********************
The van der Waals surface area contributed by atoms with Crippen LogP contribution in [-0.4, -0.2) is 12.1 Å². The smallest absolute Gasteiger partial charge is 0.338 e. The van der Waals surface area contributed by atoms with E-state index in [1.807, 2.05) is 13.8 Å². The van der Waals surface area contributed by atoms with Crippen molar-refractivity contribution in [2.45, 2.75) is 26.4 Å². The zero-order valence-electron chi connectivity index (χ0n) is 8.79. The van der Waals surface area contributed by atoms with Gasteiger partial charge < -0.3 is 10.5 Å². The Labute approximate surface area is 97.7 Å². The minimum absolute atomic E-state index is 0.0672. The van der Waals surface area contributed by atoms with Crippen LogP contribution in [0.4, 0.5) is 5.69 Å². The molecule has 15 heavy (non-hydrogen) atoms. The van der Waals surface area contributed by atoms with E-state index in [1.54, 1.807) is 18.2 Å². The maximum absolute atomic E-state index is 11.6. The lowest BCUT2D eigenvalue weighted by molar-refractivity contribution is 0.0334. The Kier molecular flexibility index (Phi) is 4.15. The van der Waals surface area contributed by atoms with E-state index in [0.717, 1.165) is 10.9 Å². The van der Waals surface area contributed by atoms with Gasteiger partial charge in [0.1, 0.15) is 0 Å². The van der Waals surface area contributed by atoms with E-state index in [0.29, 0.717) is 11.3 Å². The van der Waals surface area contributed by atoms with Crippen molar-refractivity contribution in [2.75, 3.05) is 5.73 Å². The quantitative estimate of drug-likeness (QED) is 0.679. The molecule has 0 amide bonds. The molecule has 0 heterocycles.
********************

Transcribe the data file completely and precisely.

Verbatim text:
The van der Waals surface area contributed by atoms with Crippen LogP contribution in [-0.4, -0.2) is 12.1 Å². The smallest absolute Gasteiger partial charge is 0.338 e. The van der Waals surface area contributed by atoms with E-state index in [1.807, 2.05) is 13.8 Å². The van der Waals surface area contributed by atoms with Crippen molar-refractivity contribution in [2.45, 2.75) is 26.4 Å². The zero-order valence-electron chi connectivity index (χ0n) is 8.79. The van der Waals surface area contributed by atoms with Gasteiger partial charge < -0.3 is 10.5 Å². The Labute approximate surface area is 97.7 Å². The minimum absolute atomic E-state index is 0.0672. The van der Waals surface area contributed by atoms with Crippen LogP contribution in [0.4, 0.5) is 5.69 Å². The molecule has 15 heavy (non-hydrogen) atoms. The van der Waals surface area contributed by atoms with E-state index in [1.54, 1.807) is 18.2 Å². The maximum absolute atomic E-state index is 11.6. The lowest BCUT2D eigenvalue weighted by molar-refractivity contribution is 0.0334. The Kier molecular flexibility index (Phi) is 4.15. The van der Waals surface area contributed by atoms with E-state index in [0.717, 1.165) is 10.9 Å². The van der Waals surface area contributed by atoms with Gasteiger partial charge in [0.1, 0.15) is 0 Å². The van der Waals surface area contributed by atoms with E-state index in [0.29, 0.717) is 11.3 Å². The van der Waals surface area contributed by atoms with Crippen molar-refractivity contribution in [2.75, 3.05) is 5.73 Å². The quantitative estimate of drug-likeness (QED) is 0.679. The molecule has 0 amide bonds. The molecule has 0 heterocycles.